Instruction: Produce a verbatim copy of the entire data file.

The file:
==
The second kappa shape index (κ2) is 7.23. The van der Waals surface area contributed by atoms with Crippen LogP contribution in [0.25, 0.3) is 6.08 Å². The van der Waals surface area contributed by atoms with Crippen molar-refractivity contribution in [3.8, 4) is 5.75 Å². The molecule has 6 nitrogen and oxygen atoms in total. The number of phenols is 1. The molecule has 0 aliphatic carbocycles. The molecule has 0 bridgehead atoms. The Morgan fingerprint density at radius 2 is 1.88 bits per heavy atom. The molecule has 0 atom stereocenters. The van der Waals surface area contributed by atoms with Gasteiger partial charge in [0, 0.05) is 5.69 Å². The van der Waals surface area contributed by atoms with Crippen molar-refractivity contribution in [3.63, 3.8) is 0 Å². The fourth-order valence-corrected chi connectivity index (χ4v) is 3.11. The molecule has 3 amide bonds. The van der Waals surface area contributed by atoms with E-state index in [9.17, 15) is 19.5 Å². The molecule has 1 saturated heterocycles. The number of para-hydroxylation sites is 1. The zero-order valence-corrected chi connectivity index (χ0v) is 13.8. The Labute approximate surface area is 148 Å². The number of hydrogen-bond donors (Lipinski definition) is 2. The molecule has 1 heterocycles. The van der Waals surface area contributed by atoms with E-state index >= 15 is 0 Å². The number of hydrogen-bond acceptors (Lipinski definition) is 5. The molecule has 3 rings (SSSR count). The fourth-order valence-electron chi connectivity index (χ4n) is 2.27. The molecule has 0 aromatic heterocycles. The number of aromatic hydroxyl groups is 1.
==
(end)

The second kappa shape index (κ2) is 7.23. The van der Waals surface area contributed by atoms with Crippen LogP contribution in [0.25, 0.3) is 6.08 Å². The van der Waals surface area contributed by atoms with Crippen molar-refractivity contribution in [3.8, 4) is 5.75 Å². The molecule has 6 nitrogen and oxygen atoms in total. The number of phenols is 1. The molecule has 0 aliphatic carbocycles. The molecule has 0 bridgehead atoms. The Morgan fingerprint density at radius 2 is 1.88 bits per heavy atom. The molecule has 0 atom stereocenters. The van der Waals surface area contributed by atoms with Gasteiger partial charge in [0, 0.05) is 5.69 Å². The van der Waals surface area contributed by atoms with Crippen molar-refractivity contribution in [3.63, 3.8) is 0 Å². The fourth-order valence-corrected chi connectivity index (χ4v) is 3.11. The molecule has 3 amide bonds. The van der Waals surface area contributed by atoms with E-state index in [9.17, 15) is 19.5 Å². The molecule has 1 saturated heterocycles. The number of para-hydroxylation sites is 1. The zero-order valence-corrected chi connectivity index (χ0v) is 13.8. The Labute approximate surface area is 148 Å². The number of hydrogen-bond donors (Lipinski definition) is 2. The molecule has 1 heterocycles. The van der Waals surface area contributed by atoms with E-state index >= 15 is 0 Å². The number of hydrogen-bond acceptors (Lipinski definition) is 5. The molecule has 3 rings (SSSR count). The fourth-order valence-electron chi connectivity index (χ4n) is 2.27. The molecule has 0 aromatic heterocycles. The number of aromatic hydroxyl groups is 1.